Killing of 31 Fulani in Burkina Faso could be war crime, says HRW
An international rights watchdog is calling for accountability in Burkina Faso after 31 unarmed men were killed earlier this month in Djibo, a town in the northern part of the country, allegedly by government forces.
"The Burkinabé security forces apparently executed 31 men in a brutal mockery of a counterterrorism operation that may amount to a war crime and could fuel further atrocities,” said Corinne Dufka, Sahel director at Human Rights Watch.
According to statements taken by the US-based human rights group, the men were rounded up various parts of town after Burkinabé armed forces asked for their identification during a significant government counterterrorism operation. Eyewitness said they were carried off in a convoy of about 10 vehicles, and not seen alive again.
The residents said they heard gunfire, then searched for the men a few hours later, finding the bodies of the detainees. None were armed, and some were bound, according to the eyewitnesses.
“There was no gunfire before the arrests. If there had been tension, or an attack … we’d not have gone to the well, clinic, or to our fields,” an elder told HRW, pointing out that residents were going about their day normally.
“The government should immediately and impartially investigate the killings and hold to account all those responsible, regardless of rank,” said HRW’s Dufka.
If someone links you to terrorists, you are dead
“Yes, there are Fulani who are terrorists, but not everyone,” says Hassan, a former resident of Djibo who is following the situation. He asked not use his real name due to the tense security conditions.
The security services “go to the villages where these people grew up and look for their relatives. The relatives don’t support terrorism, they are living in their villages. But they detain these people who they see as complicit in terrorism,” he tells RFI.
Residents who spoke to HRW believe that the village was targeted because a number of armed Islamists were seen in the area.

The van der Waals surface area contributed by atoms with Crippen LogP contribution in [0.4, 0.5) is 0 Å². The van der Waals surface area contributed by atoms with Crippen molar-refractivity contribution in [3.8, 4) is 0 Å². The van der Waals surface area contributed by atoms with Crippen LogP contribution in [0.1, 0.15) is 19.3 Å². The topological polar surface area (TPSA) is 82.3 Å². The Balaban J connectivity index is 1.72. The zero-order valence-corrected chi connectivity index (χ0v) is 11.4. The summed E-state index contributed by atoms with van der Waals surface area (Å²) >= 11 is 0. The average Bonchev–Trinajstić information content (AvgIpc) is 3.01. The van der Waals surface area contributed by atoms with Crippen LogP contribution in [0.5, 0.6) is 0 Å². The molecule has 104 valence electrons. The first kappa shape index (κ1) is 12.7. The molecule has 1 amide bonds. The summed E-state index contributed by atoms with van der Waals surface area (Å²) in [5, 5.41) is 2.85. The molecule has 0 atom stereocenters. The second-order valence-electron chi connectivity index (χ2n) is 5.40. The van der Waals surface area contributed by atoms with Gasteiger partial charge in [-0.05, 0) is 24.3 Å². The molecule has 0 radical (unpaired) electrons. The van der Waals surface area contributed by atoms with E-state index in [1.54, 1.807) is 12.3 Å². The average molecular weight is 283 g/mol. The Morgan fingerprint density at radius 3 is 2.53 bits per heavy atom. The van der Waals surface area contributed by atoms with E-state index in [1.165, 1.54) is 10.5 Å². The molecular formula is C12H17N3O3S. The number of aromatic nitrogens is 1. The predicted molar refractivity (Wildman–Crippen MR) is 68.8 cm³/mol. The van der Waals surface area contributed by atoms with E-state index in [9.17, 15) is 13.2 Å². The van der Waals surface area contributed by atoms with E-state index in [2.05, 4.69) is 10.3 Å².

“If someone accuses you of having a link or being involved with terrorists, you will be killed. You are dead,” adds Hassan.
No judicial process
HRW has documented the killing of more than 300 civilians by armed Islamist groups and several hundred men by government security forces since 2017. The presence of Islamist groups in the region and their ongoing attacks has displaced 775,000 people.
Although the security services are tasked with capturing terrorists, there is no regard as to proper judicial process, according to Hassan, likening the area to the ‘wild west’. The whole region is inaccessible from the outside due to insecurity, so lawyers cannot conduct an investigation, he says.
There are three camps for different security forces in Djibo, including a police station, a gendarme base, and barracks that house the mixed counter-terrorism force, Groupement des Forces Anti-Terroristes (GFAT).Witnesses tell HRW that they believe it was GFAT that carried out the killings of the 31 men on 9 April.
A state of permanent fear
Hassan was willing to speak to RFI, but noted that others are too scared.
“People live in permanent fear here,” he says.
It is hard enough to live as a herder or a farmer in the area, but many who do not support the Islamists feel that they are already targeted because of family ties to those who have chosen to go fight with them, says Hassan.
“Sometimes people don’t have a choice-- the terrorists promise that they will be protected, so they go there,” he adds.
For Hassan, one way forward would be with the government voluntary initiative that deals in mediation. “But the government needs to involve all the ethnic groups in the organization, not just a few,” he says.
Human Rights Watch calls for accountability to stop abuses against residents and to commit to a rights-respecting counterterrorism strategy.
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